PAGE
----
As for me, I’ll never forget when the cast had to explain to Big Bird how Mister Hooper had died and wasn’t coming back to Sesame Street. I was home from college…and riveted. The good work of these folks continues…Bravo!

Hungry

I’m a little peckish today. No big deal, I just skipped lunch. I’ve never truly known hunger, never had a legitimately empty belly. Sure, I groused as a teenager in the summertime, moaning “I’m hunnnnngggggrrrryyyyyyyy” as if I was the most put-upon soul in the world…but so many are truly hungry. Starving. Malnourished. Dying of hunger.

There are so many ways of addressing hunger, and so many efforts we can support. It can get overwhelming. It ought to be overwhelming–the problem is like that. A thing I love is when organizations and corporations make everyday habits into opportunities for us to give. Something you might do anyway that will, with very little extra effort from you, make a difference. In light of global hunger, this may seem paltry, but it truly isn’t. Mother Teresa said if you can’t feed 100 people, feed one…

Snickers has one of those no skin off my nose programs where we can help, almost effortlessly. Their new “BAR HUNGER: It Tastes Good to Do Good” program has newly printed candy bar wrappers. Inside the wrapper is a code. Once you’ve eaten your sweet snack, you enter that code on their website, and they donate a meal to someone in need. Up to 3.5 million meals are going to be donated while the program lasts (through the end of November). Their partner is Feeding America (they used to be known as “America’s Second Harvest”) and their efforts already make a huge difference in this nation’s childhood nutrition and hungry populations.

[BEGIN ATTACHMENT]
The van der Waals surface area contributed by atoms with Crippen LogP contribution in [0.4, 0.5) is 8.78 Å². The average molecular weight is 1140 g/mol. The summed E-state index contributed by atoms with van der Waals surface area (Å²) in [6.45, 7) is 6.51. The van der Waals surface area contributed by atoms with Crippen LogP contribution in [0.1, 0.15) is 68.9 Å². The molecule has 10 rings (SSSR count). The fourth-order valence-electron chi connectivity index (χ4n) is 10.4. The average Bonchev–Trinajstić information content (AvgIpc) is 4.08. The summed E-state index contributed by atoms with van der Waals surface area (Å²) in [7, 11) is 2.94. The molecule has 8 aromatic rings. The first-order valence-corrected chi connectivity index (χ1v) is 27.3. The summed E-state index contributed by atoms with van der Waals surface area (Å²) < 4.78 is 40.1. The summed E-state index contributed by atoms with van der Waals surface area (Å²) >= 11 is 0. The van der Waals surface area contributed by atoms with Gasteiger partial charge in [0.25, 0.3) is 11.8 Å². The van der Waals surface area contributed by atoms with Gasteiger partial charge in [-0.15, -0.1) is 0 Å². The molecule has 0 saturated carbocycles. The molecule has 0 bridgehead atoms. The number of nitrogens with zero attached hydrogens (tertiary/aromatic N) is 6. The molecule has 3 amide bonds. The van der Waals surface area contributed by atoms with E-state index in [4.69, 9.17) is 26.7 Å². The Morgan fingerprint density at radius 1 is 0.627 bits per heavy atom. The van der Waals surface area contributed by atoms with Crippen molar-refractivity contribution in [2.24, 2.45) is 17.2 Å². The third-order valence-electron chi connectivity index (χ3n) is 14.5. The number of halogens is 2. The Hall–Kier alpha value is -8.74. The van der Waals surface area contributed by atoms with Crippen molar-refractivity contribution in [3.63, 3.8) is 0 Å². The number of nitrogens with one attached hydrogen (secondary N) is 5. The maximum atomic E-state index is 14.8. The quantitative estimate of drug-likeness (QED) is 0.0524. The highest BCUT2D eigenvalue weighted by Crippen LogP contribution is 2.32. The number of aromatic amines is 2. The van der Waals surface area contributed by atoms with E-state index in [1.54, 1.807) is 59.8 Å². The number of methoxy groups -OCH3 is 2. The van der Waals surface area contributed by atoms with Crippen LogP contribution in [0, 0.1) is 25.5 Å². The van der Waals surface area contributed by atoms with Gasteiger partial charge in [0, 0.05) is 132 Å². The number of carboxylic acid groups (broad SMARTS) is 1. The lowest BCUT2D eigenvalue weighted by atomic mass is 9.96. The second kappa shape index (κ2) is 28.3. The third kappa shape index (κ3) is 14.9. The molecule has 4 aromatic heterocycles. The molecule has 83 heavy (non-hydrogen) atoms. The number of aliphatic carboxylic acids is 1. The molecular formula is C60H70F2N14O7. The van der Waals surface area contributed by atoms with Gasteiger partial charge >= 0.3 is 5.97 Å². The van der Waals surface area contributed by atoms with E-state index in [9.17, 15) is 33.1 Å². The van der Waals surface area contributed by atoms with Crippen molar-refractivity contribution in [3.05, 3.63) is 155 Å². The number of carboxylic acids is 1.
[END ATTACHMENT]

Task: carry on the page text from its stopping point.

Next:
SO a candy bar may not be the best thing for you, but it can do something extra for someone who genuinely needs help. Then pop over to the Feeding America Hunger Action Center to find more ways to help.

Feed Your Spirit

Yesterday was the 70th anniversary of the release of Gone With the Wind. One of Scarlett O’Hara’s more famous quotes, among many, is “As God is my witness, I’ll never be hungry again.”

So what the hell is up with us that we can’t manage to make a proclamation like that for the world? How can we be rounding out the first decade of the 21st century, and people are dying every day from hunger and malnutrition? It isn’t because of actual lack of food—there is enough nutritious food on this planet for every mouth. Some of it may not be conveniently located, but for as much as UPS, FedEx, and the postal service are logging road and air miles and shipping knots, we could  get massive amounts of food to the hungry as easily as we get Wii to the nephews and smelly Yankee Candles to Grandma.